Innovations highlight farm show

Organizers said the show reached more than 68,000 views in more than 50 countries during the two-day event. | Screencap via

Canada’s Farm Show returned online last week after the 2020 pandemic forced its cancellation a year ago.

Organizers said the show reached more than 68,000 views in more than 50 countries during the two-day event.

Innovation is a cornerstone of the show, and five top innovations were recognized:

CLAAS/6800 Lexion APS SYNFLOW received a nod in the new equipment innovation category. The Class 7 combine promises a more economical and higher performing walker machine with 20 to 25 percent more capacity.

“The 6800 is not the biggest machine out there but it does give the larger machines out on the market a run for its money,” said Rick Hubrich, regional productive supervisor for Canada.

It can be fitted with CEMOS automatic to change settings on the go.

Hubrich said the main innovation on the combine is the larger synflow walker machine. It is 20 percent larger in the threshing area and in the grain handling area as well.

Hubrich said extra threshing cylinders and separation cylinders give it the extra capacity.

This translates into fewer hours, lower fuel costs and more efficiencies.

• Also a new equipment innovation winner, the Full-Floor Hopper Bin Aeration system designed by Frank Zacharias at Norbin aims to prevent grain spoilage.

The system uses louvered perforated sheets, said Zacharias.

“The louvers are all facing down so there’s no grain laying directly on top of the perforations. Therefore, you need a lot less static pressure to push the air through the grain. Your fan has to work way less because the same horsepower fan will produce double the air flow versus that flat bottom bin or any conventional air system.”

Existing hoppers can be retrofitted with the system and assembly can be done on site by the farmer or a Norbin crew.

• Vincent Pawluski from Grande Prairie, Alta., last fall designed the RCFarmArm and earned a new technology innovation honour for his efforts.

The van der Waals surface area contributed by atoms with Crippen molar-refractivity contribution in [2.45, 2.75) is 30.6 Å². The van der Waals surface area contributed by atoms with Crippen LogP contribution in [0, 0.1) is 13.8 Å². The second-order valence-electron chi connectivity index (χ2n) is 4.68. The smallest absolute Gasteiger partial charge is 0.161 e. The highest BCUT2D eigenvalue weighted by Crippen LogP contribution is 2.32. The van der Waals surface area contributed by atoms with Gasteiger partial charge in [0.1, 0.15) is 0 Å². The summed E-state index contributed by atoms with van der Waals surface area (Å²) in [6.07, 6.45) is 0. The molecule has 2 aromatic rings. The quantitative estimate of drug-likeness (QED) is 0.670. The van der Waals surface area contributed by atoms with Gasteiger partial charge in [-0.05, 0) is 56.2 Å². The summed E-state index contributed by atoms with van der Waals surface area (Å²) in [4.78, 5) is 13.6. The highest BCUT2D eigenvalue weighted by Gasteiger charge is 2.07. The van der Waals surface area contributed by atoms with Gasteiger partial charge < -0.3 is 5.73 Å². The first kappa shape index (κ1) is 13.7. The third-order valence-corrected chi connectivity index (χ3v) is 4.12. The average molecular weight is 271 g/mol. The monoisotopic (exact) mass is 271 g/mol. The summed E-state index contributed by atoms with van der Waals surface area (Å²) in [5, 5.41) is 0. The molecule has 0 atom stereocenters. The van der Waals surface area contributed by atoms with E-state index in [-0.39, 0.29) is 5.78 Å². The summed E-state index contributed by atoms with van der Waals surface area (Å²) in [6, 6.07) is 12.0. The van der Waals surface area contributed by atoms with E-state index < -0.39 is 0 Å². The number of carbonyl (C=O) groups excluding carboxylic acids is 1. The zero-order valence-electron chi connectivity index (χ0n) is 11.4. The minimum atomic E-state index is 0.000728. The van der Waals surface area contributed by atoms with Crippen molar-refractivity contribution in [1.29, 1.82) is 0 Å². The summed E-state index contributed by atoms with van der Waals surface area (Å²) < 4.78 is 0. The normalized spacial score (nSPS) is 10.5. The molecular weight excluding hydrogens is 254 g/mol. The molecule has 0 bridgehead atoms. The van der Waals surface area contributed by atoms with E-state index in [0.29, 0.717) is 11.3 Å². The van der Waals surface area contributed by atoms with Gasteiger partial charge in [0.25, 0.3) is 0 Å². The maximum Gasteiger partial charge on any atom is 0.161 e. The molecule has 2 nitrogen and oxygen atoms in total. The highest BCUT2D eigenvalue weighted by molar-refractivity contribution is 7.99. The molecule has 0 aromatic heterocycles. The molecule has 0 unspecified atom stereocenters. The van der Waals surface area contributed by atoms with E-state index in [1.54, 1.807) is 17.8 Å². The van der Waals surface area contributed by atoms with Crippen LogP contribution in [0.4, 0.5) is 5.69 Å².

He said there are always products promising to save farmers time, fuel and money but nothing in the area of stationary PTO work.

He wired one of his own tractors to be controlled wirelessly and posted it on Twitter. He started his company in November 2020, applied for a patent and is working with prototypes and production.

“The RCFarmArm is a device that overlays existing tractor controls,” he explained.

There are two modules. One sits in the arm rest over top of the hydraulic and engine controls and the PTO. The second sits over top of the key and steering column.

“The RCFarmArm allows you to remotely start the tractor, allows you to engage and disengage your PTO to hydraulic, and increase and decrease the RPM of the tractor,” Pawluski said.

There is also an accessory port with six functions. One could control a swing auger, he said.

The device is produced with a 3-D resin printer and should be available this year.

• Another new technology innovation winner is Crop Intelligence from South Country Equipment.

It’s an app that uses moisture probes and environmental data from weather stations in the field.

“Our producers were finding they had all this data coming from the technology but they didn’t know what to do with it (and) how to make decisions based upon it,” said Cari Bode, sales administration manager. “Crop Intelligence came about when our team went about finding a solution.”

The app can measure soil moisture through the year and allow better planning based on available water.

“It’s not just collecting data. It’s using it in a way that brings value to our customers and value to agronomists across Western Canada to help maximize the efficiencies of their inputs and maximizing their yield in a given year based on the water that’s available to them on their farms,” said farmer and agronomist Andrea De Roo.

• The new equipment technology category honoured the Grose family at Rodono Industries and the company’s retracting transfer auger for air seeders.

It builds on their previous extend augers to fill air seeders, sliding under a hopper-bottom trailer where it can be easily manoeuvred.

“We found that this problem hadn’t been solved in the last 20 years, so we have 20 years of air seeders that farmers are still using that all have the same problem as soon as they switch trailers with hopper bottoms,” said engineer Darren Grose.

The product is a kit that will bolt on to existing air carts. Grose said that means a kit has to be developed for each type. Three are available already and they are working on more.


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